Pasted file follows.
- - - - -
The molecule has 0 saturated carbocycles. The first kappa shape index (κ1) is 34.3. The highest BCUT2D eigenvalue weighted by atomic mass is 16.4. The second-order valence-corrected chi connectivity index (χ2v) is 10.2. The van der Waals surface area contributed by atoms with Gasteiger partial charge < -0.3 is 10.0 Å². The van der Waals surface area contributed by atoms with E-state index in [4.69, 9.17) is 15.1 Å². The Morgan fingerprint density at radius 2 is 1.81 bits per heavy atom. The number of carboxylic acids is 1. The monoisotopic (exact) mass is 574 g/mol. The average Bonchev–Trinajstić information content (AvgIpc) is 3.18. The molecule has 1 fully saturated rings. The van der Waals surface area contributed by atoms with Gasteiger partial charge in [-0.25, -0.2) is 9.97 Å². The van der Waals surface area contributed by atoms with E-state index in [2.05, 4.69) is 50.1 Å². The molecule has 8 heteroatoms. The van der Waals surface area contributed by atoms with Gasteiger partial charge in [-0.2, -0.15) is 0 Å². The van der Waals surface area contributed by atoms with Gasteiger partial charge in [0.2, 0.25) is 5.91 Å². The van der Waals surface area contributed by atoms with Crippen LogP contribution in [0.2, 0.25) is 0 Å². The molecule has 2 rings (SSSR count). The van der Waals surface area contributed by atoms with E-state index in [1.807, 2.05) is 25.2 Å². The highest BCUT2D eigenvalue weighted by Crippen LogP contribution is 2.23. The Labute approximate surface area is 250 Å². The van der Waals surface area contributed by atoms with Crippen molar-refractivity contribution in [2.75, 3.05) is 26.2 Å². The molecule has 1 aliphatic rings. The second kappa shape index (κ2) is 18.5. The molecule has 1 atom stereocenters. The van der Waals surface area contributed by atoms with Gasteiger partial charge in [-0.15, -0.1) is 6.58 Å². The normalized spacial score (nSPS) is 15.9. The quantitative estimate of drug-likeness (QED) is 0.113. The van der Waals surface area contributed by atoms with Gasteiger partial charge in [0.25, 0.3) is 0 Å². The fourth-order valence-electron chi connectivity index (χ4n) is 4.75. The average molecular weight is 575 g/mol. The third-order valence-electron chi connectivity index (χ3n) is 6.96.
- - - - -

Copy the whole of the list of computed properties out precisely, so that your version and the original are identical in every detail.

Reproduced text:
The molecule has 0 saturated carbocycles. The first kappa shape index (κ1) is 34.3. The highest BCUT2D eigenvalue weighted by atomic mass is 16.4. The second-order valence-corrected chi connectivity index (χ2v) is 10.2. The van der Waals surface area contributed by atoms with Gasteiger partial charge < -0.3 is 10.0 Å². The van der Waals surface area contributed by atoms with E-state index in [4.69, 9.17) is 15.1 Å². The Morgan fingerprint density at radius 2 is 1.81 bits per heavy atom. The number of carboxylic acids is 1. The monoisotopic (exact) mass is 574 g/mol. The average Bonchev–Trinajstić information content (AvgIpc) is 3.18. The molecule has 1 fully saturated rings. The van der Waals surface area contributed by atoms with Gasteiger partial charge in [-0.25, -0.2) is 9.97 Å². The van der Waals surface area contributed by atoms with E-state index in [2.05, 4.69) is 50.1 Å². The molecule has 8 heteroatoms. The van der Waals surface area contributed by atoms with Gasteiger partial charge in [-0.2, -0.15) is 0 Å². The van der Waals surface area contributed by atoms with Gasteiger partial charge in [0.2, 0.25) is 5.91 Å². The van der Waals surface area contributed by atoms with Crippen LogP contribution in [0.2, 0.25) is 0 Å². The molecule has 2 rings (SSSR count). The van der Waals surface area contributed by atoms with E-state index in [1.807, 2.05) is 25.2 Å². The highest BCUT2D eigenvalue weighted by Crippen LogP contribution is 2.23. The Labute approximate surface area is 250 Å². The van der Waals surface area contributed by atoms with Crippen molar-refractivity contribution in [2.75, 3.05) is 26.2 Å². The molecule has 1 aliphatic rings. The second kappa shape index (κ2) is 18.5. The molecule has 1 atom stereocenters. The van der Waals surface area contributed by atoms with Gasteiger partial charge in [-0.15, -0.1) is 6.58 Å². The normalized spacial score (nSPS) is 15.9. The quantitative estimate of drug-likeness (QED) is 0.113. The van der Waals surface area contributed by atoms with Gasteiger partial charge in [0.25, 0.3) is 0 Å². The fourth-order valence-electron chi connectivity index (χ4n) is 4.75. The average molecular weight is 575 g/mol. The third-order valence-electron chi connectivity index (χ3n) is 6.96.